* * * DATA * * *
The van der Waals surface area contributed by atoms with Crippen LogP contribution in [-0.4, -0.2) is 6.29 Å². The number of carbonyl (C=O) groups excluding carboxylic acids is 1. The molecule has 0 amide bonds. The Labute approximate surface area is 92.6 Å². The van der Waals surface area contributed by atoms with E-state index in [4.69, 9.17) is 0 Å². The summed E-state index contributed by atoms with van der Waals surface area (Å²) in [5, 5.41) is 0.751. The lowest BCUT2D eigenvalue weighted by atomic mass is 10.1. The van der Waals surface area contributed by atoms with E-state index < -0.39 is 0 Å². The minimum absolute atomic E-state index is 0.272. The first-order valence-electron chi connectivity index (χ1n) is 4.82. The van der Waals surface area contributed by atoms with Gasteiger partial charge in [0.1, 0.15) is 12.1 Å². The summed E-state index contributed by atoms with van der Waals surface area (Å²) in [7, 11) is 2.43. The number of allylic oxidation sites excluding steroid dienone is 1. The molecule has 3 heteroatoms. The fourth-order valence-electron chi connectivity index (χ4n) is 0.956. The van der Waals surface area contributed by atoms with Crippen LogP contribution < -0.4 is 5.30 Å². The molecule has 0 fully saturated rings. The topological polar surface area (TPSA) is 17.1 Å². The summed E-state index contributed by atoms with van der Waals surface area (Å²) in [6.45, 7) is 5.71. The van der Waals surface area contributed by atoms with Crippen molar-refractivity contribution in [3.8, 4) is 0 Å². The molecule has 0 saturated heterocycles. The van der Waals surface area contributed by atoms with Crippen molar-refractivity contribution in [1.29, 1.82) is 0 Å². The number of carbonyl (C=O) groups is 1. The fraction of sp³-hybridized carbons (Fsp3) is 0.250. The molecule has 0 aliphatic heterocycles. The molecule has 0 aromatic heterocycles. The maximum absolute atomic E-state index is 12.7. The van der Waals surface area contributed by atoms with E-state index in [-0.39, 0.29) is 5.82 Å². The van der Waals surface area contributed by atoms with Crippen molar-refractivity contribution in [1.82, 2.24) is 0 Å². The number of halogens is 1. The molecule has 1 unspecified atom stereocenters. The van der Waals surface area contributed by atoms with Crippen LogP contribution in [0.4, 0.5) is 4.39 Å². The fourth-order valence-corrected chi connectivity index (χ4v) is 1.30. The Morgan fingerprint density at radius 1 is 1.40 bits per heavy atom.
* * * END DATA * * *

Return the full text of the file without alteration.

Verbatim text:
The van der Waals surface area contributed by atoms with Crippen LogP contribution in [-0.4, -0.2) is 6.29 Å². The number of carbonyl (C=O) groups excluding carboxylic acids is 1. The molecule has 0 amide bonds. The Labute approximate surface area is 92.6 Å². The van der Waals surface area contributed by atoms with E-state index in [4.69, 9.17) is 0 Å². The summed E-state index contributed by atoms with van der Waals surface area (Å²) in [5, 5.41) is 0.751. The lowest BCUT2D eigenvalue weighted by atomic mass is 10.1. The van der Waals surface area contributed by atoms with E-state index < -0.39 is 0 Å². The minimum absolute atomic E-state index is 0.272. The first-order valence-electron chi connectivity index (χ1n) is 4.82. The van der Waals surface area contributed by atoms with Gasteiger partial charge in [0.1, 0.15) is 12.1 Å². The summed E-state index contributed by atoms with van der Waals surface area (Å²) in [7, 11) is 2.43. The number of allylic oxidation sites excluding steroid dienone is 1. The molecule has 3 heteroatoms. The fourth-order valence-electron chi connectivity index (χ4n) is 0.956. The van der Waals surface area contributed by atoms with Crippen LogP contribution < -0.4 is 5.30 Å². The molecule has 0 fully saturated rings. The topological polar surface area (TPSA) is 17.1 Å². The summed E-state index contributed by atoms with van der Waals surface area (Å²) in [6.45, 7) is 5.71. The van der Waals surface area contributed by atoms with Crippen molar-refractivity contribution in [3.8, 4) is 0 Å². The molecule has 0 saturated heterocycles. The van der Waals surface area contributed by atoms with Crippen molar-refractivity contribution in [1.29, 1.82) is 0 Å². The number of carbonyl (C=O) groups is 1. The fraction of sp³-hybridized carbons (Fsp3) is 0.250. The molecule has 0 aliphatic heterocycles. The molecule has 0 aromatic heterocycles. The maximum absolute atomic E-state index is 12.7. The van der Waals surface area contributed by atoms with E-state index in [-0.39, 0.29) is 5.82 Å². The van der Waals surface area contributed by atoms with Crippen molar-refractivity contribution in [1.82, 2.24) is 0 Å². The number of halogens is 1. The molecule has 1 unspecified atom stereocenters. The van der Waals surface area contributed by atoms with Crippen LogP contribution in [0.4, 0.5) is 4.39 Å². The fourth-order valence-corrected chi connectivity index (χ4v) is 1.30. The Morgan fingerprint density at radius 1 is 1.40 bits per heavy atom.